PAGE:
DoJ May Repay Full Tilt Poker Debts

DoJ May Repay Full Tilt Poker DebtsIn an unexpected statement issued by the United States Attorney’s Office for the Southern District of New York, it would appear that the US Department of Justice (DoJ) may directly compensate players who were (allegedly) robbed by Full Tilt Poker.

The news came completely independently of the AGCC´s decision to revoke Full Tilt Poker´s operating licence and gives new hope to players who have been (allegedly) defrauded of more than $300 million.

Full Tilt Poker Players Are Victims of Crime

Based on the Department of Justice allegations against Full Tilt Poker, players who lost money on the online poker site could be considered to be victims of crime subject to a successful conclusion of the DoJ civil and criminal actions against the company and its directors. In addition to the $331 million that the DoJ has already seized from the company, four directors of Full Tilt Poker have also had orders made against their personal assets.

Players from Outside USA Benefit Too

The “Victims and Witness Service” established by the Department of Justice under the Justice for All Act (2004) is not only for the benefit of American residents. Any player who has been unable to withdraw money from the Full Tilt Poker web site can contact the Victim/Witness Coordinator at the US Attorney´s office and advise them that they have been the victim of a crime. Once players tell the DoJ coordinator that they are seeking “restitution of lost funds” in the cases United States v. Full Tilt, et al., 11 C 2564 and United States v. Scheinberg, et al., 10 CR 336, they will be kept up to date with the progress of the cases – and their claim against them – as the hearings progress.

It might take a number of years until players receive a refund of their bankrolls in full, but it is better than any of the promises issued by Full Tilt Poker since June.

The Full DoJ Statement

After the amended complaint in United States v. Pokerstars et al., 11 Civ. 2564 (LBS), was filed on September 22, 2011, the United States Attorney’s Office for the Southern District of New York received a number of new inquiries from individuals regarding the recovery of their funds from Full Tilt Poker.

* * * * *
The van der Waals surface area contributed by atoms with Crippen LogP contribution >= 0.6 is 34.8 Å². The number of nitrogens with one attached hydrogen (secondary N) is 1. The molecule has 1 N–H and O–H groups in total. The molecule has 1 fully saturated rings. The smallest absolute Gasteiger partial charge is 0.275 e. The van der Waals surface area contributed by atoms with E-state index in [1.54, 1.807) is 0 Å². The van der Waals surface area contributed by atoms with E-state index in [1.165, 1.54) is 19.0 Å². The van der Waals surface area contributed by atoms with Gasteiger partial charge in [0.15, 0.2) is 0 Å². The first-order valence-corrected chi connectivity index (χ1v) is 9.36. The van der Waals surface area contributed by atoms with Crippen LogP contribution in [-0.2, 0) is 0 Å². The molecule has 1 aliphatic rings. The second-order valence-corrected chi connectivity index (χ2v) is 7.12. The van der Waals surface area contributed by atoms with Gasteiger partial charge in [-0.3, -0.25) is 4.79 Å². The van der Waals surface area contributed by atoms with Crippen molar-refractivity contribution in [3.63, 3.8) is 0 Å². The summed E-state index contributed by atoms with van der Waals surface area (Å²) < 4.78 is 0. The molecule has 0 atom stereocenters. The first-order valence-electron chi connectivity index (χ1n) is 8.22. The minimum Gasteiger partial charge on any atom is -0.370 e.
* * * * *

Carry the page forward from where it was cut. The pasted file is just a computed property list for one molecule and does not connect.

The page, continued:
By way of background, in April of 2011, this Office entered into a domain-name use agreement with Full Tilt Poker. That agreement, among other things, expressly authorized Full Tilt Poker to return player funds to players. However, as the September 22 amended complaint alleges, Full Tilt Poker did not in fact have player funds on hand to return to players. Instead, the amended complaint alleges that Full Tilt Poker had, among other things, (a) transferred significant amounts of players’ real money deposits to principals of the company, while (b) allowing many players to continue to gamble, and “win” and “lose,” with phantom credits in their player accounts.

At this time, this Office, together with the FBI and other agencies, is attempting to trace, secure and forfeit as much as possible of the funds derived from operation of the fraud committed by Full Tilt Poker and its board members that is alleged in the amended complaint. The Office is also attempting to obtain and examine the books and records of Full Tilt Poker. Many of those books and records are kept overseas. The return of forfeited funds to victims of the alleged fraud may be possible, but will depend on several factors, including the successful conclusion of the litigation, the amount of funds seized and ordered forfeited by the court, and compliance with other procedures the Department of Justice may eventually establish regarding return of forfeited funds to victims who lost money as a result of the alleged fraudulent conduct.

We cannot predict the duration of proceedings in this case, other than to state that they will last for many months at the least. We will apprise victims of the alleged fraud of future developments as appropriate.  General information regarding what is known as “remission” (i.e., return to victims) of funds that have been seized and forfeited is set forth in Department of Justice regulations found at 28 C.F.R. Part 9.